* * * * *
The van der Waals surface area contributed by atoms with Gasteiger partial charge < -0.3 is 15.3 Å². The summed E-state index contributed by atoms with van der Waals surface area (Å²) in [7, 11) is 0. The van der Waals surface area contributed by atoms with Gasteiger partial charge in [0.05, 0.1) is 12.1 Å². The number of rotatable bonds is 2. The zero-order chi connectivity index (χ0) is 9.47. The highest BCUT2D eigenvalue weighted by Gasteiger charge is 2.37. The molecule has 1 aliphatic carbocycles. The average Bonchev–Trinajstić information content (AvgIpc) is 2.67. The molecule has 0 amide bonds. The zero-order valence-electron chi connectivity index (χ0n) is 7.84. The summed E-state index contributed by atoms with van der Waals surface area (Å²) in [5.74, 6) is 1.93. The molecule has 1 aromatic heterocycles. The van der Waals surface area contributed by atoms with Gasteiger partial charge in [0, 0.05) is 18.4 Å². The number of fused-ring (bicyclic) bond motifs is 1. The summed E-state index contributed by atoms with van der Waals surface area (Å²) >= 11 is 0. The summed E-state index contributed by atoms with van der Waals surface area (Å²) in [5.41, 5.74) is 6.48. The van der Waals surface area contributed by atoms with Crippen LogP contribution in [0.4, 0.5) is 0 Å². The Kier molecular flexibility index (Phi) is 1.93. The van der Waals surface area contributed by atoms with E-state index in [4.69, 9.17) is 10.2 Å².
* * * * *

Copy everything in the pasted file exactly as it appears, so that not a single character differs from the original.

The van der Waals surface area contributed by atoms with Gasteiger partial charge < -0.3 is 15.3 Å². The summed E-state index contributed by atoms with van der Waals surface area (Å²) in [7, 11) is 0. The van der Waals surface area contributed by atoms with Gasteiger partial charge in [0.05, 0.1) is 12.1 Å². The number of rotatable bonds is 2. The zero-order chi connectivity index (χ0) is 9.47. The highest BCUT2D eigenvalue weighted by Gasteiger charge is 2.37. The molecule has 1 aliphatic carbocycles. The average Bonchev–Trinajstić information content (AvgIpc) is 2.67. The molecule has 0 amide bonds. The zero-order valence-electron chi connectivity index (χ0n) is 7.84. The summed E-state index contributed by atoms with van der Waals surface area (Å²) in [5.74, 6) is 1.93. The molecule has 1 aromatic heterocycles. The van der Waals surface area contributed by atoms with Gasteiger partial charge in [0, 0.05) is 18.4 Å². The number of fused-ring (bicyclic) bond motifs is 1. The summed E-state index contributed by atoms with van der Waals surface area (Å²) >= 11 is 0. The summed E-state index contributed by atoms with van der Waals surface area (Å²) in [5.41, 5.74) is 6.48. The van der Waals surface area contributed by atoms with Crippen LogP contribution in [0.4, 0.5) is 0 Å². The Kier molecular flexibility index (Phi) is 1.93. The van der Waals surface area contributed by atoms with E-state index in [4.69, 9.17) is 10.2 Å².